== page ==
This bring us to the next point of rebalancing your portfolio. During the year, Temasek divested $18 billion of its portfolio. This was about 7% of its portfolio value in 2016.
There are several reasons you need to rebalance your portfolio and sell off companies that are no longer part of your long-term plans. During the year, Temasek divested Bharti Airtel, India’s largest mobile network operator. It also let go of its Neptune Orient Lines (NOL) stake when it was acquired by French shipping group CMA CGM as well as pared down its stakes in Alibaba and China Construction Bank.
On the flipside, it poured $16 billion back into investments. During the year, it increased its investments in Amazon, Singtel, PPG Industries, a US-based paint manufacturer, ZTO Express, a logistics provider and Ssangyong Cement, a South Korean cement manufacturing company.
This highlights the importance of reviewing your portfolio regularly to make new investments and sell off investments that are not in your plans any longer, those that you want to cash in on or those whose fundamentals have changed since you bought it.
While Temasek is an active investor, investors like us, who aren’t as active, can also learn from this and make periodic adjustments to our portfolio.
#3 If You Know Better, It’s Ok To Take On More Exposure In A Certain Category
When Temasek rebalanced its portfolio, it also geared its new investments towards technology, life sciences, agribusiness, non-bank financial services, consumer and energy & resources. It has increased its exposure to these new segments to 24% this year from 8% last year.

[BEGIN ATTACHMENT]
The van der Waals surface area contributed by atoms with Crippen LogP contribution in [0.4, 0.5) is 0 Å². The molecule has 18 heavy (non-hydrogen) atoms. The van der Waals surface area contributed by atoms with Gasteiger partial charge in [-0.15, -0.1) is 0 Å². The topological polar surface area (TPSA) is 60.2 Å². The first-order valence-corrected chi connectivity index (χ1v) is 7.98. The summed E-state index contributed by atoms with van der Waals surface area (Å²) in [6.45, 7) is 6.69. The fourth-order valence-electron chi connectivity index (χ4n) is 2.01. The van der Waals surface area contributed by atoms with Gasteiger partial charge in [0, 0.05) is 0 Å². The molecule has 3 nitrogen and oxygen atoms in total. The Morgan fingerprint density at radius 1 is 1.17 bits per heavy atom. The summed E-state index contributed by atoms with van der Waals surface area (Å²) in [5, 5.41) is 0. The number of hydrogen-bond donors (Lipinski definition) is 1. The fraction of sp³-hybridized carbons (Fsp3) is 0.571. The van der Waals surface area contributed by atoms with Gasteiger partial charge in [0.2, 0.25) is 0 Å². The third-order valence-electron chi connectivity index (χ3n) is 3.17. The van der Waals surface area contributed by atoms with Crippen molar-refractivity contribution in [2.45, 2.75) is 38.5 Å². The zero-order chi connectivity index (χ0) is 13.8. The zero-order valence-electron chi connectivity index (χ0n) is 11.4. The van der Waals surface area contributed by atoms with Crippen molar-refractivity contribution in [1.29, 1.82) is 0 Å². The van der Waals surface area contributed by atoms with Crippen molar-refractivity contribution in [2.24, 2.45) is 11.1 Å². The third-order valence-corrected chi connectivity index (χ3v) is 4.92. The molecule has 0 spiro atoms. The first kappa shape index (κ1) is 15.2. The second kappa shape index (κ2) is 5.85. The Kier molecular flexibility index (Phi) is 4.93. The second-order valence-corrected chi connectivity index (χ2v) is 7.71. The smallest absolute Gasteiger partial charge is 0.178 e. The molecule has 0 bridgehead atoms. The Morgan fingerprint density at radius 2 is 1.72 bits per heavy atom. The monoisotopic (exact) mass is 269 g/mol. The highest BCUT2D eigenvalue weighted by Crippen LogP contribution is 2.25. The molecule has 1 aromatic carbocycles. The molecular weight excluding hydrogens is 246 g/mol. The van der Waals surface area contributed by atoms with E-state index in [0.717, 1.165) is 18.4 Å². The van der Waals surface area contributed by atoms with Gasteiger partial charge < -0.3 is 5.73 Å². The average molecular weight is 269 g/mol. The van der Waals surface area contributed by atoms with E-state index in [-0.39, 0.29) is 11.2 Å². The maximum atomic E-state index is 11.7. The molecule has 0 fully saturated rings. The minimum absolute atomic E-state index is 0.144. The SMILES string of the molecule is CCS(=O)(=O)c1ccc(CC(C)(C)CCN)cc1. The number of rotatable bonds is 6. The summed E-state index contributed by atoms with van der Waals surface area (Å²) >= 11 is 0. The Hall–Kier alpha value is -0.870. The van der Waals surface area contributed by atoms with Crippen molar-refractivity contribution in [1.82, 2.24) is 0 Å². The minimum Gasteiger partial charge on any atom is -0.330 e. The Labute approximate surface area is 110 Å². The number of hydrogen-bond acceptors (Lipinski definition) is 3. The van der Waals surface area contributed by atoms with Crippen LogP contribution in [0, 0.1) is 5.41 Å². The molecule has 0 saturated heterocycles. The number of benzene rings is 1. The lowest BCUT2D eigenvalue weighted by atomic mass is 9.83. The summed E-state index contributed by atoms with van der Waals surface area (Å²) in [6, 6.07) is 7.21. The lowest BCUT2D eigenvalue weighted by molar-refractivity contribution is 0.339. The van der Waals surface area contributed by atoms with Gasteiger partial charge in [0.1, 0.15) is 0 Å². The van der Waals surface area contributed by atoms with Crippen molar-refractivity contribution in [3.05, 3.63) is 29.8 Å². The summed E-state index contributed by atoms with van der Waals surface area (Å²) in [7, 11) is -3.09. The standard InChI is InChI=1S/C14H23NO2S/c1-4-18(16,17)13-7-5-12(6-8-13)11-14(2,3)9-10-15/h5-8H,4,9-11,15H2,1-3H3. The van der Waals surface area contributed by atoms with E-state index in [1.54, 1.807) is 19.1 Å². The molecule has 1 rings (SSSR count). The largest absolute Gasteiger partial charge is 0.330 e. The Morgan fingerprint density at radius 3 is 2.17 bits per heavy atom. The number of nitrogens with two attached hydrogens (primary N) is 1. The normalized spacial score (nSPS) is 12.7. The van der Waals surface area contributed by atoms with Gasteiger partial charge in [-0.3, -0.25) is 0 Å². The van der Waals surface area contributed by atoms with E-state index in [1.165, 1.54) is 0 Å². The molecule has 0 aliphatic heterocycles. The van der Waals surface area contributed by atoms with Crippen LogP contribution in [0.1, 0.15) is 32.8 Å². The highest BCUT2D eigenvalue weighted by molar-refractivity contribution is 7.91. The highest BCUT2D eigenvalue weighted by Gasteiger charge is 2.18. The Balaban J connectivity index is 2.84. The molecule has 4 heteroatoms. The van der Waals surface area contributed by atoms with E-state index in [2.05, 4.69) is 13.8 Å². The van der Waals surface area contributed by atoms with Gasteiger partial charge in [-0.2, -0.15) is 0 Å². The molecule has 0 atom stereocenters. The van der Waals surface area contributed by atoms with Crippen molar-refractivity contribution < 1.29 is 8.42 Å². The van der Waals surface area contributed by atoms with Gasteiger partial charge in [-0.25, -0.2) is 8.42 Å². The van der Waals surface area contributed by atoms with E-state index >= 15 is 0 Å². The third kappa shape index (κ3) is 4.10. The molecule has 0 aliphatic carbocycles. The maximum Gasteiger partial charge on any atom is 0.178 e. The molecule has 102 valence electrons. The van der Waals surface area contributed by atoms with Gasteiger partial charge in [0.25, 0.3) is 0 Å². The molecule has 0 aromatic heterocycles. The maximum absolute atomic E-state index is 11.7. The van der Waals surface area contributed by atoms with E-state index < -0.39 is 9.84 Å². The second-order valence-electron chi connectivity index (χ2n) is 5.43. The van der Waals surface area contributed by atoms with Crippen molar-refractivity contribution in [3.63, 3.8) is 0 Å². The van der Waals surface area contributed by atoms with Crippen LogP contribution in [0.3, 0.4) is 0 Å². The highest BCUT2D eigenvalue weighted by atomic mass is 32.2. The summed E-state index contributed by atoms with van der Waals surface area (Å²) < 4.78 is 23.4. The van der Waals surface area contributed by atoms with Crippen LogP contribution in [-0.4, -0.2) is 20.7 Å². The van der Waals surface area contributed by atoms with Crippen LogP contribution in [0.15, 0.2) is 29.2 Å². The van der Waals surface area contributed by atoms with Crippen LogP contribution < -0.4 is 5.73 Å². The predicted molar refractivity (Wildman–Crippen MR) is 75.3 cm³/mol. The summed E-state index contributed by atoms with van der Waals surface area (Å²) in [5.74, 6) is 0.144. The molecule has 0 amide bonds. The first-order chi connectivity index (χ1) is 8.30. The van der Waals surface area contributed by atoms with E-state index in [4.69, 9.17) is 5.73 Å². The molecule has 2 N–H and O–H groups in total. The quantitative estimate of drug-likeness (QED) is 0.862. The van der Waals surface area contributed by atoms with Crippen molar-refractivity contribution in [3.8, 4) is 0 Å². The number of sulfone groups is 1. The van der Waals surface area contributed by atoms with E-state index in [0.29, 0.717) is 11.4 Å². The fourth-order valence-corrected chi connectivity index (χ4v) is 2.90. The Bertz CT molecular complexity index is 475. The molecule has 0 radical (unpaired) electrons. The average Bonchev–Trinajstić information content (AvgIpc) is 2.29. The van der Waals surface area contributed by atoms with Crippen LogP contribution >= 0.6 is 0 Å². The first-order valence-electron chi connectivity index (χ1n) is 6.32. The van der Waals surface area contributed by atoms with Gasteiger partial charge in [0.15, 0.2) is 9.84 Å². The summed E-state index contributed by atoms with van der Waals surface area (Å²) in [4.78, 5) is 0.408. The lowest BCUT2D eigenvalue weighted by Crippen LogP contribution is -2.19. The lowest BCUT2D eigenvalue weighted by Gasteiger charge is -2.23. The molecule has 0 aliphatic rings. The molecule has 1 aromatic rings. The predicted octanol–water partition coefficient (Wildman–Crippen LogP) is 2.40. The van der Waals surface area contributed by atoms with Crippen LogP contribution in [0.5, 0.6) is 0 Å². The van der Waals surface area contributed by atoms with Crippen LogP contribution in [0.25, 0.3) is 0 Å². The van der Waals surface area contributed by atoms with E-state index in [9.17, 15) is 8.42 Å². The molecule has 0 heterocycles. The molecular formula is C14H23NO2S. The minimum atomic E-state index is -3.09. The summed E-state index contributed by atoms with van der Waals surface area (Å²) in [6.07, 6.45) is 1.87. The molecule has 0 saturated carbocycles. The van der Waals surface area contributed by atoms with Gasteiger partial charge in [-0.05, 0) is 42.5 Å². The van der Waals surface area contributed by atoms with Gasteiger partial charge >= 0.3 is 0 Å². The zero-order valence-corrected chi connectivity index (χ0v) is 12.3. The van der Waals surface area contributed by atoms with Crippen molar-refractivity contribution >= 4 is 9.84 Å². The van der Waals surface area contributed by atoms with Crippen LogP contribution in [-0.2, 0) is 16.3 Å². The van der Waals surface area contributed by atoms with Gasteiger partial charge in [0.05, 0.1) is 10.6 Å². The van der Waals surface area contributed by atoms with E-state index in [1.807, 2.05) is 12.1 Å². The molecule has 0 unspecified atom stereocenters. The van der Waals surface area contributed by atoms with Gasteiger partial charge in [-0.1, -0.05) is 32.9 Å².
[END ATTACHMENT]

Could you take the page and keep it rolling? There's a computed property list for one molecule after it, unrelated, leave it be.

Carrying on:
This meant investing in Ctrip, a Chinese online travel reservations platform; Amazon, who needs no introduction; Koubei, an Alibaba-affiliated services guide platform; Wish, a global e-commerce marketplace; Verily Life Sciences, a research and engineering outfit spun off from Google; SuperBAC, a Brazilian microbial fertiliser company; VoloAgri, a US-based seeds producer; Impossible Foods, developing plant-based meat and dairy products and Modern Meadow, a developer of lab-grown leather.
Temasek sees a bright future in these industry segments and in these companies. Of course, it has a team of extremely well-paid professionals to help it identify these segments and source these investments.